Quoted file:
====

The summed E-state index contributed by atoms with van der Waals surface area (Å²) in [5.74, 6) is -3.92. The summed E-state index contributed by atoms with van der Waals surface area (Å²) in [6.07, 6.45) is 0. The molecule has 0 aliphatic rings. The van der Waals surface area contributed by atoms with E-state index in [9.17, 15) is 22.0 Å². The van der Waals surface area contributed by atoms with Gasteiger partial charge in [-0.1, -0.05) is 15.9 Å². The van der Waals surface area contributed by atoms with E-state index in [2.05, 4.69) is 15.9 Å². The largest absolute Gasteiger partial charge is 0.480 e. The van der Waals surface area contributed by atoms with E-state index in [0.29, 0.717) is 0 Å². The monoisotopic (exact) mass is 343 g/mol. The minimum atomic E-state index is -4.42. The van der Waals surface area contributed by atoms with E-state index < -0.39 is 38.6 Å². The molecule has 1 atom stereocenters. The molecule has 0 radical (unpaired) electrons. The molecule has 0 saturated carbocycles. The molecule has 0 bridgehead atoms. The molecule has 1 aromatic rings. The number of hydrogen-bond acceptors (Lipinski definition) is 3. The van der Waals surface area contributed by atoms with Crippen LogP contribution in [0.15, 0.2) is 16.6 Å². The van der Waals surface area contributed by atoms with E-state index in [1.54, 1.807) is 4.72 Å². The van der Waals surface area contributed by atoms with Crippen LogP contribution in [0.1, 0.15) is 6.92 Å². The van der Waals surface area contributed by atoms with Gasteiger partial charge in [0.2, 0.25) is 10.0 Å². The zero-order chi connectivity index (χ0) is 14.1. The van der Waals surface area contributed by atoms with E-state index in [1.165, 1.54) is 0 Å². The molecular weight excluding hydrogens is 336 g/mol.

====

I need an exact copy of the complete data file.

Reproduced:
The summed E-state index contributed by atoms with van der Waals surface area (Å²) in [5.74, 6) is -3.92. The summed E-state index contributed by atoms with van der Waals surface area (Å²) in [6.07, 6.45) is 0. The molecule has 0 aliphatic rings. The van der Waals surface area contributed by atoms with E-state index in [9.17, 15) is 22.0 Å². The van der Waals surface area contributed by atoms with Gasteiger partial charge in [-0.1, -0.05) is 15.9 Å². The van der Waals surface area contributed by atoms with E-state index in [2.05, 4.69) is 15.9 Å². The largest absolute Gasteiger partial charge is 0.480 e. The van der Waals surface area contributed by atoms with E-state index in [0.29, 0.717) is 0 Å². The monoisotopic (exact) mass is 343 g/mol. The minimum atomic E-state index is -4.42. The van der Waals surface area contributed by atoms with E-state index < -0.39 is 38.6 Å². The molecule has 1 atom stereocenters. The molecule has 0 radical (unpaired) electrons. The molecule has 0 saturated carbocycles. The molecule has 0 bridgehead atoms. The molecule has 1 aromatic rings. The number of hydrogen-bond acceptors (Lipinski definition) is 3. The van der Waals surface area contributed by atoms with Crippen LogP contribution in [0.15, 0.2) is 16.6 Å². The van der Waals surface area contributed by atoms with E-state index in [1.54, 1.807) is 4.72 Å². The van der Waals surface area contributed by atoms with Crippen LogP contribution in [0.1, 0.15) is 6.92 Å². The van der Waals surface area contributed by atoms with Gasteiger partial charge in [0.2, 0.25) is 10.0 Å². The zero-order chi connectivity index (χ0) is 14.1. The van der Waals surface area contributed by atoms with E-state index in [1.165, 1.54) is 0 Å². The molecular weight excluding hydrogens is 336 g/mol.